James Gleick

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James Gleick (born August 1, 1954) is an American author, journalist and biographer whose best-selling books include The Information: A History, a Theory, a Flood and Chaos: Making a New Science.


  • Amid the vast modern network of universities, corporate laboratories, and national science foundations has arisen an awareness that the best financed and best organized of research enterprises have not learned to engender, perhaps not even to recognize, world-tuning originality.
    • James Gleick (1992). Genius: The Life and Science of Richard Feynman. Vintage Books
  • Computer programs are the most intricate, delicately balanced and finely interwoven of all the products of human industry to date. They are machines with far more moving parts than any engine: the parts don't wear out, but they interact and rub up against one another in ways the programmers themselves cannot predict.
    • James Gleick (2002). What just happened: a chronicle from the information frontier, p. 19 cited in: George Stepanek (2005), Software Project Secrets: Why Software Projects Fail, p. 10

Chaos: Making a New Science, 1987[edit]

James Gleick (1987) Chaos: Making a New Science. Viking Penguin.

  • Chaotic theory is mathematically based on non-linear propositions, "meaning that they expressed relationships that were not strictly proportional. Linear relationships can be captured with a straight line on a graph"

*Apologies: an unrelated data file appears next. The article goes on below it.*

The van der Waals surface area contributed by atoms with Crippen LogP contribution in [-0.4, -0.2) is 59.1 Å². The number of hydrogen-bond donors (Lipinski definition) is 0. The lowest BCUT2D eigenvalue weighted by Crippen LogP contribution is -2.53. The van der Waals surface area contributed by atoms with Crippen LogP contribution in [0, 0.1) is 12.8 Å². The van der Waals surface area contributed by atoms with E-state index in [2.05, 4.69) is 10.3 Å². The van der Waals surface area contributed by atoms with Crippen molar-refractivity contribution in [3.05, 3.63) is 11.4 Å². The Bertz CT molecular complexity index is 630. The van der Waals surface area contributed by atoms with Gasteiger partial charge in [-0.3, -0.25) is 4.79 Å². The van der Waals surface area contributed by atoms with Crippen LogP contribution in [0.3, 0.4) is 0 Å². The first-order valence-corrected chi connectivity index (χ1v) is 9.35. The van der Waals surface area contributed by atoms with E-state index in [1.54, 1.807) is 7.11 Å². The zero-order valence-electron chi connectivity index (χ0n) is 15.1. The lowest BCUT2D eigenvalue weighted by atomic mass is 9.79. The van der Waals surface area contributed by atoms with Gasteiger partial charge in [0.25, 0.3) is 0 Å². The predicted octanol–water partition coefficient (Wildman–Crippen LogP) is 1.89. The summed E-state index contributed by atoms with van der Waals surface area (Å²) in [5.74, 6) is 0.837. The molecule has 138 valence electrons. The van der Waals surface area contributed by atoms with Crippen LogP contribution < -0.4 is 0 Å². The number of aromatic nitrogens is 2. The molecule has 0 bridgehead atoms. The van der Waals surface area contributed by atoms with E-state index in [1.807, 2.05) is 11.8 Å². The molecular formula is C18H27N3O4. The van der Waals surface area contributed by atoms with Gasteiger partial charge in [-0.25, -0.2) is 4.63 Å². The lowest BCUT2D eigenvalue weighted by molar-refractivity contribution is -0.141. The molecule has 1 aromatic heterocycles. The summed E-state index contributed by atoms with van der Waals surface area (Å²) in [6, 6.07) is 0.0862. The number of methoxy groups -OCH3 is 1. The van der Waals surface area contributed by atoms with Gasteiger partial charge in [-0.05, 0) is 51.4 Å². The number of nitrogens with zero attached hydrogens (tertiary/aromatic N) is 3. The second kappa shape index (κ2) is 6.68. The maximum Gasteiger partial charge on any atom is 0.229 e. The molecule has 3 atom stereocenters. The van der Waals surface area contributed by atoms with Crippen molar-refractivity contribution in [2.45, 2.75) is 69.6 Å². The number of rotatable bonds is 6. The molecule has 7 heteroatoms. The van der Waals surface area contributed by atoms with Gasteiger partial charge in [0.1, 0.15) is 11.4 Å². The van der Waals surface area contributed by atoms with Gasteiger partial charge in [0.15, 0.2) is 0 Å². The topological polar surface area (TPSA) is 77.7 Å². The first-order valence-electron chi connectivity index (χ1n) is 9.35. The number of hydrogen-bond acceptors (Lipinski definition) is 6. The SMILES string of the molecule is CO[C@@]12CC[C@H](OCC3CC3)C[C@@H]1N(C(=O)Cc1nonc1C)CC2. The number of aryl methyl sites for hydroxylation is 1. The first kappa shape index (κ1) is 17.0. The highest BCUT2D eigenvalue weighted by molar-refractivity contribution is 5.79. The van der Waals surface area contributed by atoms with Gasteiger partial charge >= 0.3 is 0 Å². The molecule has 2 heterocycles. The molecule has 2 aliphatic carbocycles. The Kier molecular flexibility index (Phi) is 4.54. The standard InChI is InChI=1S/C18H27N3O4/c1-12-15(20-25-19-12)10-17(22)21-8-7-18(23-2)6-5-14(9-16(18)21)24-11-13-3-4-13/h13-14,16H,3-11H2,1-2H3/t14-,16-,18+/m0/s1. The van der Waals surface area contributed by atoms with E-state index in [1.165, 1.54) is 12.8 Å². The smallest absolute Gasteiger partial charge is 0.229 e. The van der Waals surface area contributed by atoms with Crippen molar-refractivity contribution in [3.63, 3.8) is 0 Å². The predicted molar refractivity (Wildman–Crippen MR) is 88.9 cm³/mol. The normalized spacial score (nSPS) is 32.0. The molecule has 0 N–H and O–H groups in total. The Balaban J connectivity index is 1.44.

• p. 23 as cited in John A. Rush (1996), Clinical Anthropology: An Application of Anthropological Concepts, p. 75
  • Following distinctions between linear and nonlinear systems from James Gleick's 1987 book on chaos theory may be helpful. "Linear relationships can be captured with a straight line on a graph. Linear relationships are easy to think about....Linear equations are solvable... Linear systems have an important modular virtue: you can take them apart, and put them together again — the pieces add up."
    • p. 23 as cited in: James R. Hansen (2004), Trees of Texas: An Easy Guide to Leaf Identification, p. 246
  • Science would be ruined if (like sports) it were to put competition above everything else, and if it were to clarify the rules of competition by withdrawing entirely into narrowly defined specialties. The rare scholars who are nomads by choice are essential to the intellectual welfare of the subtle disciplines

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